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21.3.6: Powers and Roots

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    Learning Outcomes

    1. Raise a number to a power using technology.
    2. Take the square root of a number using technology.
    3. Apply the order of operations when there is root or a power.

    It can be a challenge when we first try to use technology to raise a number to a power or take a square root of a number. In this section, we will go over some pointers on how to successfully take powers and roots of a number. We will also continue our practice with the order of operations, remembering that as long as there are no parentheses, exponents always come before all other operations. We will see that taking a power of a number comes up in probability and taking a root comes up in finding standard deviations.


    Just about every calculator, computer, and smartphone can take powers of a number. We just need to remember that the symbol "^" is used to mean "to the power of". We also need to remember to use parentheses if we need to force other arithmetic to come before the exponentiation.

    Example \(\PageIndex{1}\)

    Evaluate: \(1.04^5\) and round to two decimal places.


    This definitely calls for the use of technology. Most calculators, whether hand calculators or computer calculators, use the symbol "^" (shift 6 on the keyboard) for exponentiation. We type in:

    \[1.04^5 = 1.2166529\nonumber \]

    We are asked to round to two decimal places. Since the third decimal place is a 6 which is 5 or greater, we round up to get:

    \[1.04^5\approx1.22\nonumber \]

    Example \(\PageIndex{2}\)

    Evaluate: \(2.8^{5.3\times0.17}\) and round to two decimal places.


    First note that on a computer we use "*" (shift 8) to represent multiplication. If we were to put in 2.8 ^ 5.3 * 0.17 into the calculator, we would get the wrong answer, since it will perform the exponentiation before the multiplication. Since the original question has the multiplication inside the exponent, we have to force the calculator to perform the multiplication first. We can ensure that multiplication occurs first by including parentheses:

    \[2.8 ^{5.3 \times 0.17} = 2.52865\nonumber \]

    Now round to decimal places to get:

    \[2.8^{5.3\times0.17}\approx2.53\nonumber \]

    Example \(\PageIndex{3}\)

    If we want to find the probability that if we toss a six sided die five times that the first two rolls will each be a 1 or a 2 and the last three die rolls will be even, then the probability is:

    \[\left(\frac{1}{3}\right)^2\:\times\left(\frac{1}{2}\right)^3\nonumber \]

    What is this probability rounded to three decimal places?


    We find:

    \[(1 / 3) ^ 2 (1 / 2) ^ 3 \approx 0.013888889\nonumber \]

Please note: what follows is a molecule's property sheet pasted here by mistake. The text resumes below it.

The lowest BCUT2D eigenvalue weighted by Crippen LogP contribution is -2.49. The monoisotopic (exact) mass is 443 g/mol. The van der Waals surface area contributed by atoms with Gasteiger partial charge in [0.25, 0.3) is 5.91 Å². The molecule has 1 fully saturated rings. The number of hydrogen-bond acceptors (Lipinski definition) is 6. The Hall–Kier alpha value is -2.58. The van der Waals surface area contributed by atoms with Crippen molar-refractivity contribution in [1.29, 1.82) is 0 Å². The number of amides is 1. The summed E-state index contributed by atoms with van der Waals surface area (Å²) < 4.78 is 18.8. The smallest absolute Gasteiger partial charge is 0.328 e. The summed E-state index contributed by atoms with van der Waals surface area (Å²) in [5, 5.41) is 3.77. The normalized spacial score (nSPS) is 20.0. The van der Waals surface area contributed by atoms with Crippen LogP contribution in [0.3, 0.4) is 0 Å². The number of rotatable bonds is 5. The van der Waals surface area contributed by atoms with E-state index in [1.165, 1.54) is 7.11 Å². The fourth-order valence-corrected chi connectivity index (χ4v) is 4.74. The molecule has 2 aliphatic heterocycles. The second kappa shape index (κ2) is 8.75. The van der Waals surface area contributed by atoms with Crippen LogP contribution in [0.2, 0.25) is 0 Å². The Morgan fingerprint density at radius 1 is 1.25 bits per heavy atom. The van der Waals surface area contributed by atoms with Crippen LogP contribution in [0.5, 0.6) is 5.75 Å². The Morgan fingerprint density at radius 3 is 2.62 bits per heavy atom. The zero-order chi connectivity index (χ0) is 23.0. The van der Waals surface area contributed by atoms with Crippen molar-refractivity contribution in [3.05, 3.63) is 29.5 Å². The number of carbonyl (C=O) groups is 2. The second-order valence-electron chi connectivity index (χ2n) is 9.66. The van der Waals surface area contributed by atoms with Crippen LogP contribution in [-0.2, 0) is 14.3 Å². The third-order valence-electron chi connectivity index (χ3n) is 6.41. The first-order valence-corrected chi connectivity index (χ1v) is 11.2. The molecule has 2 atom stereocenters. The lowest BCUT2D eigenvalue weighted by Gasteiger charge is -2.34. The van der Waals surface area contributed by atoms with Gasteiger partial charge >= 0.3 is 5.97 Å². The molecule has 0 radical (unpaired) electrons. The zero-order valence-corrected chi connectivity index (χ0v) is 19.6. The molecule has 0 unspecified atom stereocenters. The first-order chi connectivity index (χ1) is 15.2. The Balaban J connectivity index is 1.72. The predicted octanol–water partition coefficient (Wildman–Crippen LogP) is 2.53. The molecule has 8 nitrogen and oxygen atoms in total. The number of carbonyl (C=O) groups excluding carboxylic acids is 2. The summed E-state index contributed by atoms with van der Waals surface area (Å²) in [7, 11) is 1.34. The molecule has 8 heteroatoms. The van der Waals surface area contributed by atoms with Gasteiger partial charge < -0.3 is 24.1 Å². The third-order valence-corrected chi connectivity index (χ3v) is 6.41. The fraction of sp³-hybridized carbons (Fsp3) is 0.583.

Now round to three decimal places to get

    \[\left(\frac{1}{3}\right)^2\:\times\left(\frac{1}{2}\right)^3 \approx0.014\nonumber \]

    Square Roots

    Square roots come up often in statistics, especially when we are looking at standard deviations. We need to be able to use a calculator or computer to compute a square root of a number. There are two approaches that usually work. The first approach is to use the \(\sqrt{\:\:}\) symbol on the calculator if there is one. For a computer, using sqrt() usually works. For example if you put 10*sqrt(2) in the Google search bar, it will show you 14.1421356. A second way that works for pretty much any calculator, whether it is a hand held calculator or a computer calculator, is to realize that the square root of a number is the same thing as the number to the 1/2 power. In order to not have to wrap 1/2 in parentheses, it is easier to type in the number to the 0.5 power.

    Example \(\PageIndex{3}\)

    Evaluate \(\sqrt{42}\) and round your answer to two decimal places.


    Depending on the technology you are using you will either enter the square root symbol and then the number 42 and then close the parentheses if they are presented and then hit enter. If you are using a computer, you can use sqrt(42). The third way that will work for both is to enter:

    \[42^{0.5} \approx 6.4807407\nonumber \]

    You must then round to two decimal places. Since 0 is less than 5, we round down to get:

    \[\sqrt{42}\approx6.48\nonumber \]

    Example \(\PageIndex{4}\)

    The "z-score" is for the value of 28 for a sampling distribution with sample size 60 coming from a population with mean 28.3 and standard deviation 5 is defined by:

    \[z=\frac{28-28.3}{\frac{5}{\sqrt{60}}}\nonumber \]

    Find the z-score rounded to two decimal places.


    We have to be careful about the order of operations when putting it into the calculator. We enter:

    \[ (28 - 28.3)/(5 / 60 ^\wedge 0.5) = -0.464758\nonumber \]

    Finally, we round to 2 decimal places. Since 4 is smaller than 5, we round down to get:

    \[z=\frac{28-28.3}{\frac{5}{\sqrt{60}}}=-0.46\nonumber \]


    The standard error, which is an average of how far sample means are from the population mean is defined by:

    \[\sigma_\bar x=\frac{\sigma}{\sqrt{n}}\nonumber \]

    where \(\sigma_\bar x\) is the standard error, \(\sigma \) is the standard deviation, and \(n\) is the sample size. Find the standard error if the population standard deviation, \(\sigma \), is 14 and the sample size, \(n\), is 11.

    This page titled 21.3.6: Powers and Roots is shared under a CC BY 4.0 license and was authored, remixed, and/or curated by Larry Green.

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